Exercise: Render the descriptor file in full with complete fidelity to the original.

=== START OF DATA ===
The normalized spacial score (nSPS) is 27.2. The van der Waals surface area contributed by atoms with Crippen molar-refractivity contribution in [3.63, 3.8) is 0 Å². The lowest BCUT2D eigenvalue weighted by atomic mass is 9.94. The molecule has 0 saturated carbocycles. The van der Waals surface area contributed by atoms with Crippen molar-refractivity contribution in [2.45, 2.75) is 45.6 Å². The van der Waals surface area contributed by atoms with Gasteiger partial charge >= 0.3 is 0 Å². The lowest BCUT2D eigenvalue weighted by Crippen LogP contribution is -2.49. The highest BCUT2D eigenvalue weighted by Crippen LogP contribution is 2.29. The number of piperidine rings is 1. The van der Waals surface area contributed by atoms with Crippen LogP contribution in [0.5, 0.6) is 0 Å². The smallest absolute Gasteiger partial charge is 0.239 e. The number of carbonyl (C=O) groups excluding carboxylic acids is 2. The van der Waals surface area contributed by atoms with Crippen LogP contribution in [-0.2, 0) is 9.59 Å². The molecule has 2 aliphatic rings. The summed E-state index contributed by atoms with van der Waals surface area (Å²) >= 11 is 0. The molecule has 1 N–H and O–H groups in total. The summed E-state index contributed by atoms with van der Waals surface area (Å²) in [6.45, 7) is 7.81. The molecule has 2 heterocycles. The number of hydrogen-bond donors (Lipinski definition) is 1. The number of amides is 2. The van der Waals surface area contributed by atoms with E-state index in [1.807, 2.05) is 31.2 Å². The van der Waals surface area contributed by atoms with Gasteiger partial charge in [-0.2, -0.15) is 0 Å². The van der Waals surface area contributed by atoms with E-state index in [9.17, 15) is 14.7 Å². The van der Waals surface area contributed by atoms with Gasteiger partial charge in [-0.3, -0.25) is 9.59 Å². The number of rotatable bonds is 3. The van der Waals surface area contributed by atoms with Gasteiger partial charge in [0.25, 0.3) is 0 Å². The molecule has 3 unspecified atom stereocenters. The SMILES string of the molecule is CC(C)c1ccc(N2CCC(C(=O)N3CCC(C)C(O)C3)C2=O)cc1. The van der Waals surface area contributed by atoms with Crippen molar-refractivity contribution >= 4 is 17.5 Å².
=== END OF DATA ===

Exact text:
The normalized spacial score (nSPS) is 27.2. The van der Waals surface area contributed by atoms with Crippen molar-refractivity contribution in [3.63, 3.8) is 0 Å². The lowest BCUT2D eigenvalue weighted by atomic mass is 9.94. The molecule has 0 saturated carbocycles. The van der Waals surface area contributed by atoms with Crippen molar-refractivity contribution in [2.45, 2.75) is 45.6 Å². The van der Waals surface area contributed by atoms with Gasteiger partial charge >= 0.3 is 0 Å². The lowest BCUT2D eigenvalue weighted by Crippen LogP contribution is -2.49. The highest BCUT2D eigenvalue weighted by Crippen LogP contribution is 2.29. The number of piperidine rings is 1. The van der Waals surface area contributed by atoms with Crippen LogP contribution in [0.5, 0.6) is 0 Å². The smallest absolute Gasteiger partial charge is 0.239 e. The number of carbonyl (C=O) groups excluding carboxylic acids is 2. The van der Waals surface area contributed by atoms with Crippen LogP contribution in [-0.2, 0) is 9.59 Å². The molecule has 2 aliphatic rings. The summed E-state index contributed by atoms with van der Waals surface area (Å²) >= 11 is 0. The molecule has 1 N–H and O–H groups in total. The summed E-state index contributed by atoms with van der Waals surface area (Å²) in [6.45, 7) is 7.81. The molecule has 2 heterocycles. The number of hydrogen-bond donors (Lipinski definition) is 1. The number of amides is 2. The van der Waals surface area contributed by atoms with E-state index in [1.807, 2.05) is 31.2 Å². The van der Waals surface area contributed by atoms with Gasteiger partial charge in [-0.2, -0.15) is 0 Å². The van der Waals surface area contributed by atoms with E-state index in [9.17, 15) is 14.7 Å². The van der Waals surface area contributed by atoms with Gasteiger partial charge in [-0.3, -0.25) is 9.59 Å². The number of rotatable bonds is 3. The van der Waals surface area contributed by atoms with Gasteiger partial charge in [0.25, 0.3) is 0 Å². The molecule has 3 unspecified atom stereocenters. The SMILES string of the molecule is CC(C)c1ccc(N2CCC(C(=O)N3CCC(C)C(O)C3)C2=O)cc1. The van der Waals surface area contributed by atoms with Crippen molar-refractivity contribution >= 4 is 17.5 Å².